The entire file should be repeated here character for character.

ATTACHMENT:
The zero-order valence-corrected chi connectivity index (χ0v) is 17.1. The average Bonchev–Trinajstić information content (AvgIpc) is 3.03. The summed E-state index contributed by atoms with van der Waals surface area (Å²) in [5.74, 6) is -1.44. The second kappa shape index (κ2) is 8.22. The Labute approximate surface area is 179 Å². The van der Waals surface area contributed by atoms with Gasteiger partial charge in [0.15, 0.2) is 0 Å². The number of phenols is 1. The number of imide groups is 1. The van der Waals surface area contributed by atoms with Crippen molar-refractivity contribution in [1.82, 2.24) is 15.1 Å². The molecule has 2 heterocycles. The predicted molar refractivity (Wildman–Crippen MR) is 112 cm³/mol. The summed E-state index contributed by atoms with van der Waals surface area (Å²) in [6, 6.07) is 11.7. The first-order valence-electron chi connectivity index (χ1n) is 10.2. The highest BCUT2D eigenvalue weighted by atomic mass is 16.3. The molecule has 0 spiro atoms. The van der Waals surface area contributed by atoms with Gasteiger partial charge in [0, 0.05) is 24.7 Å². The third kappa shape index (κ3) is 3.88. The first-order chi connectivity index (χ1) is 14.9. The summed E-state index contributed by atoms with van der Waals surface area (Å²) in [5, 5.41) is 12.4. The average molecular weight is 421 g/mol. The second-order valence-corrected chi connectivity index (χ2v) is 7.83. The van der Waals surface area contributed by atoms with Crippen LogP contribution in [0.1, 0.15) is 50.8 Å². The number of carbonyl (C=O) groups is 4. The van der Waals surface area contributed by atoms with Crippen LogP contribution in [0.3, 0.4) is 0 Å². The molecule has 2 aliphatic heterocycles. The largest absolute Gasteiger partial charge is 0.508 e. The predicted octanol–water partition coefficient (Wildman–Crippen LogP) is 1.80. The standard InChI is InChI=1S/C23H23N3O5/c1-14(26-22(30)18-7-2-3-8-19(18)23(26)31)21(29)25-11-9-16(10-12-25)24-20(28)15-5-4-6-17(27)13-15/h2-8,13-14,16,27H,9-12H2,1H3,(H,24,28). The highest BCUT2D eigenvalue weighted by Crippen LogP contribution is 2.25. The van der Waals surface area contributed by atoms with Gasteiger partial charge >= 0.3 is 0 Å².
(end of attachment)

The zero-order valence-corrected chi connectivity index (χ0v) is 17.1. The average Bonchev–Trinajstić information content (AvgIpc) is 3.03. The summed E-state index contributed by atoms with van der Waals surface area (Å²) in [5.74, 6) is -1.44. The second kappa shape index (κ2) is 8.22. The Labute approximate surface area is 179 Å². The van der Waals surface area contributed by atoms with Gasteiger partial charge in [0.15, 0.2) is 0 Å². The number of phenols is 1. The number of imide groups is 1. The van der Waals surface area contributed by atoms with Crippen molar-refractivity contribution in [1.82, 2.24) is 15.1 Å². The molecule has 2 heterocycles. The predicted molar refractivity (Wildman–Crippen MR) is 112 cm³/mol. The summed E-state index contributed by atoms with van der Waals surface area (Å²) in [6, 6.07) is 11.7. The first-order valence-electron chi connectivity index (χ1n) is 10.2. The highest BCUT2D eigenvalue weighted by atomic mass is 16.3. The molecule has 0 spiro atoms. The van der Waals surface area contributed by atoms with Gasteiger partial charge in [0, 0.05) is 24.7 Å². The third kappa shape index (κ3) is 3.88. The first-order chi connectivity index (χ1) is 14.9. The summed E-state index contributed by atoms with van der Waals surface area (Å²) in [5, 5.41) is 12.4. The average molecular weight is 421 g/mol. The second-order valence-corrected chi connectivity index (χ2v) is 7.83. The van der Waals surface area contributed by atoms with Crippen LogP contribution in [0.1, 0.15) is 50.8 Å². The number of carbonyl (C=O) groups is 4. The van der Waals surface area contributed by atoms with Crippen LogP contribution in [0.3, 0.4) is 0 Å². The molecule has 2 aliphatic heterocycles. The largest absolute Gasteiger partial charge is 0.508 e. The predicted octanol–water partition coefficient (Wildman–Crippen LogP) is 1.80. The standard InChI is InChI=1S/C23H23N3O5/c1-14(26-22(30)18-7-2-3-8-19(18)23(26)31)21(29)25-11-9-16(10-12-25)24-20(28)15-5-4-6-17(27)13-15/h2-8,13-14,16,27H,9-12H2,1H3,(H,24,28). The highest BCUT2D eigenvalue weighted by Crippen LogP contribution is 2.25. The van der Waals surface area contributed by atoms with Gasteiger partial charge >= 0.3 is 0 Å².